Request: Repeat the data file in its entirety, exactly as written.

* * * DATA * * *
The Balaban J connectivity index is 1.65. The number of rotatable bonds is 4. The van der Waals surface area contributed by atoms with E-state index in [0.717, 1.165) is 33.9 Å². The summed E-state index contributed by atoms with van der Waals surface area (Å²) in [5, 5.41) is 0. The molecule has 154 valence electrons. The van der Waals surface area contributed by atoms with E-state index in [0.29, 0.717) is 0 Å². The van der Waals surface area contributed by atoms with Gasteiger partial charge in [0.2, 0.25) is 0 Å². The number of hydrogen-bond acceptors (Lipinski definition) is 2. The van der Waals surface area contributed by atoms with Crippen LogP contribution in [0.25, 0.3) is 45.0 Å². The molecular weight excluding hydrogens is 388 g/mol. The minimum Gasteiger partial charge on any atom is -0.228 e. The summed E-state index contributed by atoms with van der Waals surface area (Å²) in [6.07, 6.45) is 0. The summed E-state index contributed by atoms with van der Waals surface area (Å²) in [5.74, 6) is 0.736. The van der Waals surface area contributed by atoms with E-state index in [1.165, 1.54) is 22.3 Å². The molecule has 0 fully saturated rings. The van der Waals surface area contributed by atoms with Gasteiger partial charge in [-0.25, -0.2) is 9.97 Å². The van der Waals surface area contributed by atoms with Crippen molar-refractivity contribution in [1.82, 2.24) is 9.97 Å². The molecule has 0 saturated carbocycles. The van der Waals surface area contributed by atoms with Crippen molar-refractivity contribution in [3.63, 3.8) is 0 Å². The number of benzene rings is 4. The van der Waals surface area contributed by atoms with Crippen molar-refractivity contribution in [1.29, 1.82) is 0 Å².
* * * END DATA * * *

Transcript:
The Balaban J connectivity index is 1.65. The number of rotatable bonds is 4. The van der Waals surface area contributed by atoms with E-state index in [0.717, 1.165) is 33.9 Å². The summed E-state index contributed by atoms with van der Waals surface area (Å²) in [5, 5.41) is 0. The molecule has 154 valence electrons. The van der Waals surface area contributed by atoms with E-state index in [0.29, 0.717) is 0 Å². The van der Waals surface area contributed by atoms with Gasteiger partial charge in [0.2, 0.25) is 0 Å². The number of hydrogen-bond acceptors (Lipinski definition) is 2. The van der Waals surface area contributed by atoms with Crippen LogP contribution in [0.25, 0.3) is 45.0 Å². The molecular weight excluding hydrogens is 388 g/mol. The minimum Gasteiger partial charge on any atom is -0.228 e. The summed E-state index contributed by atoms with van der Waals surface area (Å²) in [6.07, 6.45) is 0. The summed E-state index contributed by atoms with van der Waals surface area (Å²) in [5.74, 6) is 0.736. The van der Waals surface area contributed by atoms with E-state index in [1.165, 1.54) is 22.3 Å². The molecule has 0 fully saturated rings. The van der Waals surface area contributed by atoms with Gasteiger partial charge in [-0.25, -0.2) is 9.97 Å². The van der Waals surface area contributed by atoms with Crippen molar-refractivity contribution in [1.82, 2.24) is 9.97 Å². The molecule has 0 saturated carbocycles. The van der Waals surface area contributed by atoms with Crippen molar-refractivity contribution in [3.63, 3.8) is 0 Å². The number of benzene rings is 4. The van der Waals surface area contributed by atoms with Crippen molar-refractivity contribution in [1.29, 1.82) is 0 Å².